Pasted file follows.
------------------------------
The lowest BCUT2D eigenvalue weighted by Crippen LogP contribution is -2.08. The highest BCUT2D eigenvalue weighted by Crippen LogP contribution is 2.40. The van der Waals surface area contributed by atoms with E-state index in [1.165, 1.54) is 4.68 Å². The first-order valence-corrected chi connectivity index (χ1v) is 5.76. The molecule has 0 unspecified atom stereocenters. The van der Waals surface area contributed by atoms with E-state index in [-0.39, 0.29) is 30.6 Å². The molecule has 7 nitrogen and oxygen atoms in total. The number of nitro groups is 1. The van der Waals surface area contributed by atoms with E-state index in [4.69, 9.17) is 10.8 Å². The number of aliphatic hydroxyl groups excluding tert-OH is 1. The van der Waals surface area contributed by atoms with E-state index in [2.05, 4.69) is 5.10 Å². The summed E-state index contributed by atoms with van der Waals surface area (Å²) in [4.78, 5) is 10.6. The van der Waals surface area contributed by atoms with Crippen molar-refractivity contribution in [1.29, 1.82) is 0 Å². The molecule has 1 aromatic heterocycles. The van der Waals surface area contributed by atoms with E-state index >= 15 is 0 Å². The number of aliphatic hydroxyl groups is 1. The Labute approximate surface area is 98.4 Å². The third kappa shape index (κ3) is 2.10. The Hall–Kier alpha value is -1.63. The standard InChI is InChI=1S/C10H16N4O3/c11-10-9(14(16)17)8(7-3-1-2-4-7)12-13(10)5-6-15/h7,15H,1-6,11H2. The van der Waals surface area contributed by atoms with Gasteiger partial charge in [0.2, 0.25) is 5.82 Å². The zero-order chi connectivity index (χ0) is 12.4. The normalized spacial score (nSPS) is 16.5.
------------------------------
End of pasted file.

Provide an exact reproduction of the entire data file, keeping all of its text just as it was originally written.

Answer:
The lowest BCUT2D eigenvalue weighted by Crippen LogP contribution is -2.08. The highest BCUT2D eigenvalue weighted by Crippen LogP contribution is 2.40. The van der Waals surface area contributed by atoms with E-state index in [1.165, 1.54) is 4.68 Å². The first-order valence-corrected chi connectivity index (χ1v) is 5.76. The molecule has 0 unspecified atom stereocenters. The van der Waals surface area contributed by atoms with E-state index in [-0.39, 0.29) is 30.6 Å². The molecule has 7 nitrogen and oxygen atoms in total. The number of nitro groups is 1. The van der Waals surface area contributed by atoms with E-state index in [4.69, 9.17) is 10.8 Å². The number of aliphatic hydroxyl groups excluding tert-OH is 1. The van der Waals surface area contributed by atoms with E-state index in [2.05, 4.69) is 5.10 Å². The summed E-state index contributed by atoms with van der Waals surface area (Å²) in [4.78, 5) is 10.6. The van der Waals surface area contributed by atoms with Crippen molar-refractivity contribution in [1.29, 1.82) is 0 Å². The molecule has 1 aromatic heterocycles. The van der Waals surface area contributed by atoms with E-state index >= 15 is 0 Å². The number of aliphatic hydroxyl groups is 1. The Labute approximate surface area is 98.4 Å². The third kappa shape index (κ3) is 2.10. The Hall–Kier alpha value is -1.63. The standard InChI is InChI=1S/C10H16N4O3/c11-10-9(14(16)17)8(7-3-1-2-4-7)12-13(10)5-6-15/h7,15H,1-6,11H2. The van der Waals surface area contributed by atoms with Gasteiger partial charge in [0.2, 0.25) is 5.82 Å². The zero-order chi connectivity index (χ0) is 12.4. The normalized spacial score (nSPS) is 16.5.